Mexico’s automotive industry is spread out, and analysts say that is a good thing. Ford has plants in Chihuahua and Sonora in the north as well as Morelos state near the capital. Puebla, near Mexico City, is hub of Germany’s Volkswagen. Honda produces vehicles in Guanajuato state and near Guadalajara, both in central Mexico. Toyota builds Tacoma pickups in Tijuana at the border. General Motors makes pickups and the Cadillac Escalade in Silao in Guanajuato state as well as sedans in Coahuila state abutting Texas.
“Car plants have definitely brought some of these cities onto the map. If you look at Hermosillo and the role of the Ford plant, or the Nissan plant in Aguascalientes, it’s made a big difference in those cities,” says Guido Vildozo, who oversees Latin America for HIS Automotive, a consultancy.
When Kia announced its new plant, which will begin making up to 300,000 cars a year in 2016, it chose a suburb of Monterrey, the northeastern industrial hub. In July, BMW said it would build a $1 billion plant in San Luis Potosi to produce up to 150,000 units a year of an unspecified luxury model, starting in 2019.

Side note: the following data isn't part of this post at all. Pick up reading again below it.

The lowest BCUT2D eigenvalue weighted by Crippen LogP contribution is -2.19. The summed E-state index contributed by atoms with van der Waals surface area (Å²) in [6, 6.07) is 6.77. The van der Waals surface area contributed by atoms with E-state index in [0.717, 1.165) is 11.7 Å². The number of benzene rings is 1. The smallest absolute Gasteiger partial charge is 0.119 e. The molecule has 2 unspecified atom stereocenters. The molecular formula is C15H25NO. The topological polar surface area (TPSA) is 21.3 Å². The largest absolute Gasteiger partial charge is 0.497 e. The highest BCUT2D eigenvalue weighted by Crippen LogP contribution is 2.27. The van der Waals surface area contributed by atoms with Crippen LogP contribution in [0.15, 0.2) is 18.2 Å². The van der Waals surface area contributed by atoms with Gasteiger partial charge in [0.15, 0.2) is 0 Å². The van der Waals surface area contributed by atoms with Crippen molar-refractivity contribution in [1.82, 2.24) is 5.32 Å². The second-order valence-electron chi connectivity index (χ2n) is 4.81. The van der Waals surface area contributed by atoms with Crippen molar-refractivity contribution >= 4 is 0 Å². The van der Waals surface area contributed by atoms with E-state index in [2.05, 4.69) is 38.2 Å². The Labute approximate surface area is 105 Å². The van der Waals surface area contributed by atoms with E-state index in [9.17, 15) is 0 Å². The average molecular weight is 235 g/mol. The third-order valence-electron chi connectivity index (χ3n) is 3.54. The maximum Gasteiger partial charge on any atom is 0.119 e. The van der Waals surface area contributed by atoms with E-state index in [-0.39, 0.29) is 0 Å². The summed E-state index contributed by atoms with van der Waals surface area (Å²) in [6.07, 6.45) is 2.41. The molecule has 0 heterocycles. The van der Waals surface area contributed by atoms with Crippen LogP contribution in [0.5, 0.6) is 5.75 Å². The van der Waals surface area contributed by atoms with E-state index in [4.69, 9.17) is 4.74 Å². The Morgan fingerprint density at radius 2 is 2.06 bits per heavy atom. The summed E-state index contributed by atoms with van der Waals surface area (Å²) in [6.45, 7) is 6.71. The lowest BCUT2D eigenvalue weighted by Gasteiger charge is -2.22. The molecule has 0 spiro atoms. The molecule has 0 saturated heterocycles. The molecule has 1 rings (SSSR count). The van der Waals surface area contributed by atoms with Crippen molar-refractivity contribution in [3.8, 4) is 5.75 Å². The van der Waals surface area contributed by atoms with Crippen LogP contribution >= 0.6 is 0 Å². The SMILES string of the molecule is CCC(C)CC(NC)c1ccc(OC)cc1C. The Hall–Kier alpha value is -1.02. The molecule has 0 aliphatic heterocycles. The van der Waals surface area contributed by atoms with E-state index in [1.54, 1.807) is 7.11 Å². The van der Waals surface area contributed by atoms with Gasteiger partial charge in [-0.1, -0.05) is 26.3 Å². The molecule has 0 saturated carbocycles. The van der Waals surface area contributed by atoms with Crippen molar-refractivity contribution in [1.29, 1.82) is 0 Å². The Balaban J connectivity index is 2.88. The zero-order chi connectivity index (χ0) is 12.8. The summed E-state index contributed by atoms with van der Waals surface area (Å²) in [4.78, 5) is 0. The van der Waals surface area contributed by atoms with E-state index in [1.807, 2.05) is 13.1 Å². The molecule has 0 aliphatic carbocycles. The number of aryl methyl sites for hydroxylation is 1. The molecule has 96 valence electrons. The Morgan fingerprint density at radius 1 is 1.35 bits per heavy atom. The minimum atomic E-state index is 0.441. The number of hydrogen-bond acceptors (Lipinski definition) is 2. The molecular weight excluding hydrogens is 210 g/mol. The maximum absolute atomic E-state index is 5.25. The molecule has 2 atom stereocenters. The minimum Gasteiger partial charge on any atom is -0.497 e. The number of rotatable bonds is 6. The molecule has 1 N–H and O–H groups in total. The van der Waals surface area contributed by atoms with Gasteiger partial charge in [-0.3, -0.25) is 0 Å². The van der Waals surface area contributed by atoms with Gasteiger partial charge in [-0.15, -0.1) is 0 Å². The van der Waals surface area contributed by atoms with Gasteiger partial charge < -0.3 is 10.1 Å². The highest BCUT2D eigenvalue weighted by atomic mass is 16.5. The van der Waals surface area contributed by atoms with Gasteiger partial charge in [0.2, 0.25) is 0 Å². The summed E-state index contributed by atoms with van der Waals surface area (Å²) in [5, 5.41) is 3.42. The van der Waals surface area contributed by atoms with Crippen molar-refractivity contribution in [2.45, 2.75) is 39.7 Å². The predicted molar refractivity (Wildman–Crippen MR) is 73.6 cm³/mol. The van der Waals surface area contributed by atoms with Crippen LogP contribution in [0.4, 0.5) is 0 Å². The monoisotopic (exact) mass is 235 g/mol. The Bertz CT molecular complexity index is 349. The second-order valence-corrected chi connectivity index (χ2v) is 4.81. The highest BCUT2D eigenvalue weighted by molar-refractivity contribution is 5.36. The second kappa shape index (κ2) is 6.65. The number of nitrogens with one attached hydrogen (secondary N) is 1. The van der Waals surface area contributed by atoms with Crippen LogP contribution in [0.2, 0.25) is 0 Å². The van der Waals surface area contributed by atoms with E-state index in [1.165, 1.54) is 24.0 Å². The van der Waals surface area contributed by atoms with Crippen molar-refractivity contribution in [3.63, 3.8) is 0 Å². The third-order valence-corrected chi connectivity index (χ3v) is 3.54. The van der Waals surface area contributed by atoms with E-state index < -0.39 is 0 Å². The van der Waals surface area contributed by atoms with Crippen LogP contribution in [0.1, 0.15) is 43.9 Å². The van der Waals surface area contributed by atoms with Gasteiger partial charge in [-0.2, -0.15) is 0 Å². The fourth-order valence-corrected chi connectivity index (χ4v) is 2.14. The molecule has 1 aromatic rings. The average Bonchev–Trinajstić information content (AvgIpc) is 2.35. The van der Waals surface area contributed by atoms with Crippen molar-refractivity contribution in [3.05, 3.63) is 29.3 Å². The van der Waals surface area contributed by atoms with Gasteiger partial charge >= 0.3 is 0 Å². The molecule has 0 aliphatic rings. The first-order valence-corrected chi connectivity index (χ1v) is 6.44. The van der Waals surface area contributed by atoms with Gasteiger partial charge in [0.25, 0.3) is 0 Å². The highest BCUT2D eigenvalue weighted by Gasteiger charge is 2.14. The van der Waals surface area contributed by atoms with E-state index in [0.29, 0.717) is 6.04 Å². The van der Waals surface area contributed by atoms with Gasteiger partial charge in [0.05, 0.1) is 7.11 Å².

“The more the plants are spread out, the better off you are,” says Mr. Vildozo, adding that transportation systems don’t get overtaxed in any one area and employment benefits are shared among regions.
Overall production is soaring. Mexico built 2.93 million vehicles last year, the vast majority for export, and it is expected to speed past 4 million vehicles by 2017. As production soars and plants hire new workers, different Mexican states pull out the stops to draw automakers to their areas, trying to induce them to invest.
“They offer land and reduction off taxes,” says Lozano of PricewaterhouseCoopers. “If you have land already, they’ll do infrastructure, highways, provide water, build a railway.”
States cater in other ways to the German and Asian automakers coming in the current wave of investment.
Garza de Vega, Aguascalientes’ economic development director, says he got his job partly because he lived in Japan for 11 years, where he attended high school, later returning for an investment job.
“I speak fluent Japanese,” Garza de Vega says. “This has helped them [Japanese executives] feel confident that we can support them even in their own language.”